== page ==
Stephen King Gave Teen Filmmakers the Rights to His Story for $1

In further proof that Stephen King is, indeed, a very cool guy, the famous author gave teen film students the rights to his story for just $1. 


The group of young filmmakers bought the rights to King’s short story “Stationary Bike,” an unnerving tale about an author who starts cycling after he’s told he has dangerously high cholesterol. As he becomes increasingly obsessed with working out, he begins to hallucinate horrifying scenarios. 


The film students wrote to King directly to ask for the rights as part of his “Dollar Baby” contracts, a program the author has run since 1977, where aspiring filmmakers can have a shot at purchasing the rights to his stories for the price of McDonald’s french fries. Filmmaker Frank Darabont won the rights to King’s story “The Woman in the Room” in 1986, and the collaboration led to Darabont working on The Shawshank Redemption and The Green Mile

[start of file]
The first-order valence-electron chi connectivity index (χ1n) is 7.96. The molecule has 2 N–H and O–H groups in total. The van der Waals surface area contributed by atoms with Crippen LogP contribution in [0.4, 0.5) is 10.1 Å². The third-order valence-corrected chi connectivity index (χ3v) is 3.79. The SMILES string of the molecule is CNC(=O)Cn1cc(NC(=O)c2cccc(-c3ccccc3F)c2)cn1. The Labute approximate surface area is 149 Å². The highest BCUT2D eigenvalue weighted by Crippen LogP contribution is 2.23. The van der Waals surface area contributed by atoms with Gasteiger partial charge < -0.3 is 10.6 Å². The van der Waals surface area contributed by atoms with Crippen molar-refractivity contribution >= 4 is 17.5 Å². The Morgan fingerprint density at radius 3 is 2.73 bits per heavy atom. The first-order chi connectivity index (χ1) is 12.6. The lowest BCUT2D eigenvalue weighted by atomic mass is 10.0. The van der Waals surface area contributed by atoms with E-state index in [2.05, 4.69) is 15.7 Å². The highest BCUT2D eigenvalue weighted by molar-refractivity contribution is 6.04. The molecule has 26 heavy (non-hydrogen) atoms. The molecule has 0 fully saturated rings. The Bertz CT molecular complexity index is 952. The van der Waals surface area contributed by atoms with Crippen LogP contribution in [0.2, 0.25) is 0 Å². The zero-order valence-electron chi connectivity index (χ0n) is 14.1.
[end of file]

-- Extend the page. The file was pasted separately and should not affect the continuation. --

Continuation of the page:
16-year-old Alfie Evans and fellow student Cerys Cliff, students from Blaenau Gwent Film Academy in Wales, will write the script for the 2003 King short story. The film can’t be released commercially, due to the nature of the agreement, but DVD copies will go to King’s estate. 


“Being given an opportunity to bring one of Stephen King’s novels to life is crazy,” Evans told BBC


Photo from: Getty Images

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